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What really happened to open enrollment sales?

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Quarterly results from a major Web-based health insurance broker have raised questions about what’s really going on in the U.S. individual health insurance market.

The company, eHealth Inc. (Nasdaq:EHTH), is reporting a net loss of $19 million for the fourth quarter of 2014 on $45 million in revenue, compared with a net loss of $2 million on $54 million in revenue for the fourth quarter of 2013.

Some securities analysts welcomed the news: Gary Lauer, the company’s president, warned investors in January that fourth-quarter results would be poor. Company revenue ended up beating analysts’ revised estimates.

The number of people who used the company’s sales websites to buy Medicare plans increased to 143,500, from 118,200 a year earlier, and the number who used the sites to buy other types of sites, such as dental insurance increased to 408,000, from 330,600.

But the number of applications for individual and family medical coverage fell to 100,400, from 169,800, and the number who completed the approval process fell to 66,600, from 125,300.

Commission revenue per estimated member fell about 8 percent, to $33.71, but total commission revenue fell to $38 million, from $44 million.

One reason for the drop in revenue was a change in Medicare revenue recognition rules, and another reason may have been changes in the Patient Protection and Affordable Care Act (PPACA) major medical open enrollment period. The PPACA enrollment period for 2014 started Oct. 1; the enrollment period for 2015 did not start until Nov. 15.

See also: PPACA calendar slams broker’s medical sales

But half of the scheduled PPACA open enrollment period was over by Dec. 31, 2014, just as half of the first PPACA open enrollment period was over by Dec. 31, 2013.

For a look at ideas about why major medical product performance was so much worse than Medicare product performance, read on.

Confused man

1. For the uninsured people who still lack coverage, the individual health insurance now available may not be that appealing.

Lauer acknowledged Wednesday during a conference call with securities analysts that eHealth itself is still trying to figure out why major medical application volume was lower than expected.

The public exchange systems worked better, and eHealth has been able to enroll customers who are eligible for PPACA subsidies in public exchange qualified health plans (QHP) that offer subsidies.

The QHP business accounted for about 25 percent of eHealth’s fourth quarter major medical applications and half of its major applications for the period from Jan. 1, 2015, through Feb. 15, 2015. Volume on both the subsidized QHP side and the non-subsidy side has been weaker than expected, Lauer said. 

Lauer said eHealth is trying to figure out how much of the drop has been due to internal problems and how much due to general market trends.

The Obama administration recently announced a special enrollment period (SEP) for consumers who pay PPACA non-insured penalties for 2014, but eHealth isn’t sure if Web brokers can help with tax season SEP enrollment, Lauer said.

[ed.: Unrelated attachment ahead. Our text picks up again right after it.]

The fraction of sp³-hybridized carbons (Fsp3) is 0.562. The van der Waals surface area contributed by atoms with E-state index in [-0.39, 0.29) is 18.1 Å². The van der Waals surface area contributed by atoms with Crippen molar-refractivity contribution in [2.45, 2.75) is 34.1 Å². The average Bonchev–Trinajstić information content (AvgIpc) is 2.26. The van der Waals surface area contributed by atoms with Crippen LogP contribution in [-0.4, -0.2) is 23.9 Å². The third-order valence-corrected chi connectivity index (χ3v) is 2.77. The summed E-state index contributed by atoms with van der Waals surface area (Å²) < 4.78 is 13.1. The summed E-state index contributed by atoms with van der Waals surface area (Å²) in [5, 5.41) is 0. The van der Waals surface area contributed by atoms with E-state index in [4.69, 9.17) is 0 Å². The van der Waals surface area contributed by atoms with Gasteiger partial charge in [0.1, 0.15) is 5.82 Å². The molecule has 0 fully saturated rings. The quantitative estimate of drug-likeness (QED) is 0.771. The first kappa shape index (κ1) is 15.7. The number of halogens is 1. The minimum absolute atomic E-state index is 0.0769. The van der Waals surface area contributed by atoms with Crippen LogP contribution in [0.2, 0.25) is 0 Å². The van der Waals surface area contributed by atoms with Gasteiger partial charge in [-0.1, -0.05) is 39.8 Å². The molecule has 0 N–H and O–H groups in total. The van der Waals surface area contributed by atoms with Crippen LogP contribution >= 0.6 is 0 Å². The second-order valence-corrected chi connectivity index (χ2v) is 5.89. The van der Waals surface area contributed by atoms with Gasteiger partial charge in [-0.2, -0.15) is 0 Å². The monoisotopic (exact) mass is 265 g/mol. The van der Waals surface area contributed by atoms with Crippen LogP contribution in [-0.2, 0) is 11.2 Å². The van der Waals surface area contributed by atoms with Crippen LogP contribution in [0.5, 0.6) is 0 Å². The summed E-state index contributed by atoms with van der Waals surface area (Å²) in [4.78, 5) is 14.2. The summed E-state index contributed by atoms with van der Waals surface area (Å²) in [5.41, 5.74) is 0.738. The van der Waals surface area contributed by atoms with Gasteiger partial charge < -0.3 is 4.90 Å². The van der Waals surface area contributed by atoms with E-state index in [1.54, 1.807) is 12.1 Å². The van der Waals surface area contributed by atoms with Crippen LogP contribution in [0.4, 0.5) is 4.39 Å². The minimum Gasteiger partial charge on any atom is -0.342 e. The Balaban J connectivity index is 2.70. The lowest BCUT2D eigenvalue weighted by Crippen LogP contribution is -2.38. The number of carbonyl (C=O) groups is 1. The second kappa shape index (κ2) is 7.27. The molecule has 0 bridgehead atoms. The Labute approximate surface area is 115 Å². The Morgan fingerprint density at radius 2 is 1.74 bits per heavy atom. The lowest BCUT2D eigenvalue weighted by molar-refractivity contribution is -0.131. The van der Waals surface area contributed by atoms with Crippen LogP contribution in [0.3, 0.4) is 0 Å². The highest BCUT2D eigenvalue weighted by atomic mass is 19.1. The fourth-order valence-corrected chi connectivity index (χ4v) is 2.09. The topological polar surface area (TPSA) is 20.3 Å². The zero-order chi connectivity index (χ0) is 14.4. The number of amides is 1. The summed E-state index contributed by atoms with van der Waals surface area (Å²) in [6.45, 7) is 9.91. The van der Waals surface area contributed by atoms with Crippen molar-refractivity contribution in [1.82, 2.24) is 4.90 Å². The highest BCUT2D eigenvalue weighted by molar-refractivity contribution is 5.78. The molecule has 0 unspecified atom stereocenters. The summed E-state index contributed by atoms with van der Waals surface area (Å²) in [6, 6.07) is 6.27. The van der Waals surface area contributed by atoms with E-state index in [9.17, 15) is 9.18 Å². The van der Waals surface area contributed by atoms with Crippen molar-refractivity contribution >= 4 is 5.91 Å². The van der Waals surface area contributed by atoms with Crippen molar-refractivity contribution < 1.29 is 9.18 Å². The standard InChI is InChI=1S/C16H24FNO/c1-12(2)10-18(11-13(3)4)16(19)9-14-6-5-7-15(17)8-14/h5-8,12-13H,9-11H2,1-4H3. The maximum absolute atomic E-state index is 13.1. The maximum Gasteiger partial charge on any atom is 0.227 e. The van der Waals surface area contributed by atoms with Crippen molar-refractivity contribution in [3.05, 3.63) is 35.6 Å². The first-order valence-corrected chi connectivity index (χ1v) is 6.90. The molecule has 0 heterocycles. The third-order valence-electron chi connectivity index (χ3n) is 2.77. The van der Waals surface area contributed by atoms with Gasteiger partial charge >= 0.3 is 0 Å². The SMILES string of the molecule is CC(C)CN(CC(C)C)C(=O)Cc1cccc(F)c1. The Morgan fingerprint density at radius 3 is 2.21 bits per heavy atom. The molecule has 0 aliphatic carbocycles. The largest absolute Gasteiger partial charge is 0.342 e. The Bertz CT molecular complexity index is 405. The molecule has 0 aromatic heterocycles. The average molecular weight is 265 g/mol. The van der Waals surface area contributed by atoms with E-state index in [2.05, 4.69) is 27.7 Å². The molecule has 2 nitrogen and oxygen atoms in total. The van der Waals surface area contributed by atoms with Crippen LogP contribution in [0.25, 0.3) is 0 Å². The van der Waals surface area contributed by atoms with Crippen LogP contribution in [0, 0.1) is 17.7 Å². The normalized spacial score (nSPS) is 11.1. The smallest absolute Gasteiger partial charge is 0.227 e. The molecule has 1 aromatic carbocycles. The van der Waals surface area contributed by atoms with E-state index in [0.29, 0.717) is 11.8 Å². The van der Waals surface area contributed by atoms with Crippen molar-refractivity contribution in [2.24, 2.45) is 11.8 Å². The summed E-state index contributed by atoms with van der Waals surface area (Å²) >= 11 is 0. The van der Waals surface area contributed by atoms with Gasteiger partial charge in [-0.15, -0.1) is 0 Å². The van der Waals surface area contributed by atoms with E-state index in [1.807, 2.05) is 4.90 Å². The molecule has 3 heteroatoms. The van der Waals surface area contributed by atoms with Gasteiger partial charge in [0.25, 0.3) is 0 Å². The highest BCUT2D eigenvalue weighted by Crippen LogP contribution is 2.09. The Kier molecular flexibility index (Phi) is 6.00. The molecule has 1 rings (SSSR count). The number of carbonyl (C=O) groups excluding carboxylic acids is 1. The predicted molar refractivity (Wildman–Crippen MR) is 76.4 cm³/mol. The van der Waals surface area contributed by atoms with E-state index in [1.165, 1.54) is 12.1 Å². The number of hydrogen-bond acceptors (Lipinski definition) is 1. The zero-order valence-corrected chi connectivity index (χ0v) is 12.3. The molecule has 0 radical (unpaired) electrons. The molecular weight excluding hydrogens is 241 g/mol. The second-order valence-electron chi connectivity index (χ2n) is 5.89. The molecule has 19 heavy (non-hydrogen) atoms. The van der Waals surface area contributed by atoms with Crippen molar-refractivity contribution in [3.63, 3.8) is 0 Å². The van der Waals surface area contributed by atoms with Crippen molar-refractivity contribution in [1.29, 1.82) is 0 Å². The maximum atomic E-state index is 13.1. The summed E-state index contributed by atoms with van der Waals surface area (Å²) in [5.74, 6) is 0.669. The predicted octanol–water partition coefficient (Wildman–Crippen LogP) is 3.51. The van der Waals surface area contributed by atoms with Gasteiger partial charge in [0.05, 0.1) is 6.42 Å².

Before the open enrollment period started, some PPACA watchers predicted insurers would have trouble getting the remaining uninsured people to sign up for coverage, because many were hard to reach, hostile toward the idea of buying health coverage, or unable to find what they think of as affordable coverage.

Early in the open enrollment period, eHealth reported that only about 25 percent of its shoppers were uninsured before they started shopping for coverage.

Rick Lindquist, president of Zane Benefits, a company that sells an Internal Revenue Code (IRC) Section 105 health premium reimbursement plan administration program for small employers, said he believes that the individual major medical market really has become heavily shaped by the PPACA subsidies.

Call center reps

2. Consumers may be shifting to firms that offer more access to live humans.

Lindquist said he himself has been buying individual health coverage through Web-based systems for years, but that he shifted to using a broker that offered easy access to call center representatives for 2015.

Lindquist’s firm has tried to help employers understand PPACA implementation, and he co-authored a book about health insurance market trends, “The End of Employer-Provided Health Insurance.”

PPACA drafters wanted the restrictions they put on medical underwriting, and the standards they set on major medical insurance, to make buying and selling health coverage easier.

But, this year, Lindquist found that, when he tried to get coverage, applying was difficult. “I had questions,” he said.

Even when a Web broker’s application systems work well, insurers might have questions for the applicants. A firm with live humans on hand can simplify the application experience by taking over the job of managing consumer-insurer communications, Lindquist said.

Piggy bank in a vise

3. Pressure on employers to push more consumers into the individual health insurance market may be stronger than it looks.

Most of the big, publicly traded health insurers reported at least a small increase in overall enrollment between Dec. 31, 2013, and Dec. 31, 2014.

Any complaints by brokers or insurers about the PPACA exchange program may have more to do with specific companies’ strategies than with any big, obvious shifts in the well-being of the commercial health insurance market, Lindquist said.

Change “creates an opportunity to pivot,” he said. “Not everyone can win.”

But Lindquist said his firm has seen a steady increase in small employer interest in finding alternatives to traditional group coverage. That’s increasing individual market sales now and should increase individual sales more over time, he said.

See also: Baucus Bill Not Cheap For Middle-Income Families: CBO